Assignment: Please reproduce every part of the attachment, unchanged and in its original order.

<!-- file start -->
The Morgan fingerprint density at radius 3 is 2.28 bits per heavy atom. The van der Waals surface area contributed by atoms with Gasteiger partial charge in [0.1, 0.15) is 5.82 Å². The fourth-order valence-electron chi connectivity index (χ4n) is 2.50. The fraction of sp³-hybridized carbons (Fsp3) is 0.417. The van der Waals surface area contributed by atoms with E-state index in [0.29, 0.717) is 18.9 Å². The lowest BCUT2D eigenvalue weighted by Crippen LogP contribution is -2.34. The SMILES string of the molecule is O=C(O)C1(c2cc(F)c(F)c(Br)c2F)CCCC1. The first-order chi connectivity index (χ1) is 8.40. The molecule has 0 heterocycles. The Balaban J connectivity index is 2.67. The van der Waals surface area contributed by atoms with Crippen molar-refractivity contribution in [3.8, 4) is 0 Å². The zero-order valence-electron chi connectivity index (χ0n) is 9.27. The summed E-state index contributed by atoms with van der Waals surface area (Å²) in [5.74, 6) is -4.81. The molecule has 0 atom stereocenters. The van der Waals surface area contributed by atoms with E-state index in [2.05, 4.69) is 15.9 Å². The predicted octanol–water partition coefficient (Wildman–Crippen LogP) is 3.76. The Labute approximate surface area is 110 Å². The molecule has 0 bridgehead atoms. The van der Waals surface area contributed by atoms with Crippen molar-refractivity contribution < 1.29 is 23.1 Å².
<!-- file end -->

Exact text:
The Morgan fingerprint density at radius 3 is 2.28 bits per heavy atom. The van der Waals surface area contributed by atoms with Gasteiger partial charge in [0.1, 0.15) is 5.82 Å². The fourth-order valence-electron chi connectivity index (χ4n) is 2.50. The fraction of sp³-hybridized carbons (Fsp3) is 0.417. The van der Waals surface area contributed by atoms with E-state index in [0.29, 0.717) is 18.9 Å². The lowest BCUT2D eigenvalue weighted by Crippen LogP contribution is -2.34. The SMILES string of the molecule is O=C(O)C1(c2cc(F)c(F)c(Br)c2F)CCCC1. The first-order chi connectivity index (χ1) is 8.40. The molecule has 0 heterocycles. The Balaban J connectivity index is 2.67. The van der Waals surface area contributed by atoms with Crippen molar-refractivity contribution in [3.8, 4) is 0 Å². The zero-order valence-electron chi connectivity index (χ0n) is 9.27. The summed E-state index contributed by atoms with van der Waals surface area (Å²) in [5.74, 6) is -4.81. The molecule has 0 atom stereocenters. The van der Waals surface area contributed by atoms with E-state index in [2.05, 4.69) is 15.9 Å². The predicted octanol–water partition coefficient (Wildman–Crippen LogP) is 3.76. The Labute approximate surface area is 110 Å². The molecule has 0 bridgehead atoms. The van der Waals surface area contributed by atoms with Crippen molar-refractivity contribution < 1.29 is 23.1 Å².